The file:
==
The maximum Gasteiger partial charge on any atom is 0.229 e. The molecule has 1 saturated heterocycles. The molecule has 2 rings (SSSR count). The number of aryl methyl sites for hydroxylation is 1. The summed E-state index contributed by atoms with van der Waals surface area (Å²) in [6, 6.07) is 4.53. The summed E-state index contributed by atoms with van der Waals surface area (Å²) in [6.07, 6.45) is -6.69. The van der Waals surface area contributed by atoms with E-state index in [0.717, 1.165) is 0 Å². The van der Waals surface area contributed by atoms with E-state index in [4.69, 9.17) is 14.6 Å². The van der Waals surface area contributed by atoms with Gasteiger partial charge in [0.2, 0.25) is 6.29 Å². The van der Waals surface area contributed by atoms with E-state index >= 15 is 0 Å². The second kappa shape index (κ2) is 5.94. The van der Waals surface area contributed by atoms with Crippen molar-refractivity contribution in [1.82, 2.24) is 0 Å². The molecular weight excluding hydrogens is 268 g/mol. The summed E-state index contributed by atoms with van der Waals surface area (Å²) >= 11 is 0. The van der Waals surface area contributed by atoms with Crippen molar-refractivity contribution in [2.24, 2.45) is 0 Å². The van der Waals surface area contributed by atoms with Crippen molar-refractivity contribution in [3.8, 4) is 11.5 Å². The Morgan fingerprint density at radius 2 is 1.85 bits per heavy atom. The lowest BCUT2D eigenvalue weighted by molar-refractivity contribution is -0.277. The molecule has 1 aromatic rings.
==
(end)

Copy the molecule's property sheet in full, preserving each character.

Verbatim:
The maximum Gasteiger partial charge on any atom is 0.229 e. The molecule has 1 saturated heterocycles. The molecule has 2 rings (SSSR count). The number of aryl methyl sites for hydroxylation is 1. The summed E-state index contributed by atoms with van der Waals surface area (Å²) in [6, 6.07) is 4.53. The summed E-state index contributed by atoms with van der Waals surface area (Å²) in [6.07, 6.45) is -6.69. The van der Waals surface area contributed by atoms with E-state index in [0.717, 1.165) is 0 Å². The van der Waals surface area contributed by atoms with E-state index in [4.69, 9.17) is 14.6 Å². The van der Waals surface area contributed by atoms with Gasteiger partial charge in [0.2, 0.25) is 6.29 Å². The van der Waals surface area contributed by atoms with E-state index >= 15 is 0 Å². The second kappa shape index (κ2) is 5.94. The van der Waals surface area contributed by atoms with Crippen molar-refractivity contribution in [1.82, 2.24) is 0 Å². The molecular weight excluding hydrogens is 268 g/mol. The summed E-state index contributed by atoms with van der Waals surface area (Å²) >= 11 is 0. The van der Waals surface area contributed by atoms with Crippen molar-refractivity contribution in [2.24, 2.45) is 0 Å². The van der Waals surface area contributed by atoms with Crippen molar-refractivity contribution in [3.8, 4) is 11.5 Å². The Morgan fingerprint density at radius 2 is 1.85 bits per heavy atom. The lowest BCUT2D eigenvalue weighted by molar-refractivity contribution is -0.277. The molecule has 1 aromatic rings.